Closing Statement

Lazy and formulaic writing make Flashpoint little more than just another generic cop drama. An updated version of S.W.A.T. could have been a good show, but with run-of-the-mill ideas, repetitive episodes, and tedious pacing, Flashpoint simply isn't it. Unless you're an obsessive cop show fan, there's no reason to bother with this set.

The Verdict

Guilty of undistinguished mediocrity.

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Scales of Justice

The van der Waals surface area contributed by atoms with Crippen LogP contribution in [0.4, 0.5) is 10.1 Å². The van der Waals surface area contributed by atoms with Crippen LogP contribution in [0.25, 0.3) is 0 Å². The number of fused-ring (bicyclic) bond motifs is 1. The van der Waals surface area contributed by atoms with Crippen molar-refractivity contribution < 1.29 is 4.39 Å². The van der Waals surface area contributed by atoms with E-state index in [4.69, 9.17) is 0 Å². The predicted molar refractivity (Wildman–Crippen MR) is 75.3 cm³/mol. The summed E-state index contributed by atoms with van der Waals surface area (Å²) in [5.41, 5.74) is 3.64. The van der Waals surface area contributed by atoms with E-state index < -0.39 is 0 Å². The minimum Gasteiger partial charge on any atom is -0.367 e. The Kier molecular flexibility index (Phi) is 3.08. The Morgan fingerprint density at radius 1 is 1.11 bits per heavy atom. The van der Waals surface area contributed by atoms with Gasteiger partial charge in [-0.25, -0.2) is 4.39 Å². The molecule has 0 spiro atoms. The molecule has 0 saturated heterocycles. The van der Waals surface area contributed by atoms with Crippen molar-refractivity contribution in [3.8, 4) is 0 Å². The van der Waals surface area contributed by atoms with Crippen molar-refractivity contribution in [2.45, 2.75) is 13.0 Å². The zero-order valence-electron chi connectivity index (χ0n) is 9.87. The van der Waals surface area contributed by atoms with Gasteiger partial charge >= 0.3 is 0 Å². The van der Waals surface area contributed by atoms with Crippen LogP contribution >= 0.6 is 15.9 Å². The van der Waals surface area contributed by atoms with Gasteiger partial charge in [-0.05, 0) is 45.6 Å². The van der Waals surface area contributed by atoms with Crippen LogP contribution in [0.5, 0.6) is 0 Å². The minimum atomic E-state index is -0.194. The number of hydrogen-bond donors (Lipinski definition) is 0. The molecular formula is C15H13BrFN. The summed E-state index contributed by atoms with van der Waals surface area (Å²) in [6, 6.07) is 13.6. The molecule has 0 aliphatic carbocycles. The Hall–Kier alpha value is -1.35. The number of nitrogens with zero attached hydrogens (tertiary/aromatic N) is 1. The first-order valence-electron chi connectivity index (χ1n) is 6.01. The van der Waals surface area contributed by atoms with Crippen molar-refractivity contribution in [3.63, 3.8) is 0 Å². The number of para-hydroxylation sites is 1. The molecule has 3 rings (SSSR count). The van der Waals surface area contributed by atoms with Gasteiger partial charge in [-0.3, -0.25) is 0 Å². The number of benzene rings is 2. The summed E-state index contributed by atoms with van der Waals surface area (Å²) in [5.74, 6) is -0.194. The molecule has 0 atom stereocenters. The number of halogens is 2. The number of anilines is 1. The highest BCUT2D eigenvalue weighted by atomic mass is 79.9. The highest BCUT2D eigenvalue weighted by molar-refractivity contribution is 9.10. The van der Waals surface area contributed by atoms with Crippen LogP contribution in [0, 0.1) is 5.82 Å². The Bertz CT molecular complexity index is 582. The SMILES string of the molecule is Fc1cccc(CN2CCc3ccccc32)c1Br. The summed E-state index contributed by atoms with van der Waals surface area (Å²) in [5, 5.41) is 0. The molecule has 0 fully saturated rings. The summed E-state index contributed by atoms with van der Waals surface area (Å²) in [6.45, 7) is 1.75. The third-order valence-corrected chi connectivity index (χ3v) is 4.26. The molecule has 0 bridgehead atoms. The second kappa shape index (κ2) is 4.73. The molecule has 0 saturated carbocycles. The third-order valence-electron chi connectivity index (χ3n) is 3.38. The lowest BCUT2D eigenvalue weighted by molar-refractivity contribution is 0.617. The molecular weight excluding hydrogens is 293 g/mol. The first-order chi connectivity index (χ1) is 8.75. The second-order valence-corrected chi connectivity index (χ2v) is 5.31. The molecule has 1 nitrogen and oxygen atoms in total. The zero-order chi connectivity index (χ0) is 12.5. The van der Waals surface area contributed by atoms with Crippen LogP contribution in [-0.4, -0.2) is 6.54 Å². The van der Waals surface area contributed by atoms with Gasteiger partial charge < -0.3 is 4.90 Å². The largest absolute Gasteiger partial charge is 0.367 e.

Video: 90
Audio: 90
Extras: 30
Acting: 70
Story: 40
Judgment: 45

Perp Profile

Studio: Paramount
Video Formats:
• 1.78:1 Anamorphic
Audio Formats:
• Dolby Digital 5.1 Surround (English)
• Dolby Digital 2.0 Stereo (English)
• English (SDH)
Running Time: 337 Minutes
Release Year: 2009
MPAA Rating: Not Rated
• Crime
• Drama
• Television

Distinguishing Marks

• Featurettes


• IMDb